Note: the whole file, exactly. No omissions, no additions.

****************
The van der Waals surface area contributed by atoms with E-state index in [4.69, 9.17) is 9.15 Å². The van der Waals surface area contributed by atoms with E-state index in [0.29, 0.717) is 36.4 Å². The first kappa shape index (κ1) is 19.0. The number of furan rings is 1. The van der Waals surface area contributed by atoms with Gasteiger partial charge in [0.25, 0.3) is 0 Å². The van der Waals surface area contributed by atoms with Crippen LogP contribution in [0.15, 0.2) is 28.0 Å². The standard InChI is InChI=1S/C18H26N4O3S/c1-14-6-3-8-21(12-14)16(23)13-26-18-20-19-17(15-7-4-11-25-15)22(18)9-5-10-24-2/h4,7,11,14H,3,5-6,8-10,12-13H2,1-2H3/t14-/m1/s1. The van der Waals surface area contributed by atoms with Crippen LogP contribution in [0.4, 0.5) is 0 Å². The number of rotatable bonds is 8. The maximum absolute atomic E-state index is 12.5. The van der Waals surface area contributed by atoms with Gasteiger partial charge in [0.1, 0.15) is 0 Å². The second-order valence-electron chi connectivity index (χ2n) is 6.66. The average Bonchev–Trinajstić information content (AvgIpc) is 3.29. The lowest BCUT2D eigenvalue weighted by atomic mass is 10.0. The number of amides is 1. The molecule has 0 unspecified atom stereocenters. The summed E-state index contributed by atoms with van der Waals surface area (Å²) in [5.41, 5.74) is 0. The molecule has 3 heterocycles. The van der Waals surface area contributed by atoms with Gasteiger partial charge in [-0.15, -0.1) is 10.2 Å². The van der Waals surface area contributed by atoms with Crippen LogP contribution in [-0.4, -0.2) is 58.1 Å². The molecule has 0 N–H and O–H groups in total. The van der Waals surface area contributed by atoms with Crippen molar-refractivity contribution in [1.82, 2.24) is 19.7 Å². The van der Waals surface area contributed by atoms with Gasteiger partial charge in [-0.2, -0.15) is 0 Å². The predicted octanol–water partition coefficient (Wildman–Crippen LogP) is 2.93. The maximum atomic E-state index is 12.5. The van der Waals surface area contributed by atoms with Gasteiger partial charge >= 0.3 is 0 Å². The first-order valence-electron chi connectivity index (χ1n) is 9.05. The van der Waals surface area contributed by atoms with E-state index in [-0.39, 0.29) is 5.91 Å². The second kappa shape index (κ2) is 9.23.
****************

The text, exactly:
The van der Waals surface area contributed by atoms with E-state index in [4.69, 9.17) is 9.15 Å². The van der Waals surface area contributed by atoms with E-state index in [0.29, 0.717) is 36.4 Å². The first kappa shape index (κ1) is 19.0. The number of furan rings is 1. The van der Waals surface area contributed by atoms with Gasteiger partial charge in [0.25, 0.3) is 0 Å². The van der Waals surface area contributed by atoms with Crippen LogP contribution in [0.15, 0.2) is 28.0 Å². The standard InChI is InChI=1S/C18H26N4O3S/c1-14-6-3-8-21(12-14)16(23)13-26-18-20-19-17(15-7-4-11-25-15)22(18)9-5-10-24-2/h4,7,11,14H,3,5-6,8-10,12-13H2,1-2H3/t14-/m1/s1. The van der Waals surface area contributed by atoms with Crippen LogP contribution in [0.4, 0.5) is 0 Å². The number of rotatable bonds is 8. The maximum absolute atomic E-state index is 12.5. The van der Waals surface area contributed by atoms with Gasteiger partial charge in [0.1, 0.15) is 0 Å². The second-order valence-electron chi connectivity index (χ2n) is 6.66. The average Bonchev–Trinajstić information content (AvgIpc) is 3.29. The lowest BCUT2D eigenvalue weighted by atomic mass is 10.0. The number of amides is 1. The molecule has 0 unspecified atom stereocenters. The summed E-state index contributed by atoms with van der Waals surface area (Å²) in [5.41, 5.74) is 0. The molecule has 3 heterocycles. The van der Waals surface area contributed by atoms with Gasteiger partial charge in [-0.15, -0.1) is 10.2 Å². The van der Waals surface area contributed by atoms with Crippen LogP contribution in [-0.4, -0.2) is 58.1 Å². The molecule has 0 N–H and O–H groups in total. The van der Waals surface area contributed by atoms with Crippen molar-refractivity contribution in [1.82, 2.24) is 19.7 Å². The van der Waals surface area contributed by atoms with Gasteiger partial charge in [-0.2, -0.15) is 0 Å². The predicted octanol–water partition coefficient (Wildman–Crippen LogP) is 2.93. The maximum atomic E-state index is 12.5. The van der Waals surface area contributed by atoms with Gasteiger partial charge >= 0.3 is 0 Å². The first-order valence-electron chi connectivity index (χ1n) is 9.05. The van der Waals surface area contributed by atoms with E-state index in [-0.39, 0.29) is 5.91 Å². The second kappa shape index (κ2) is 9.23.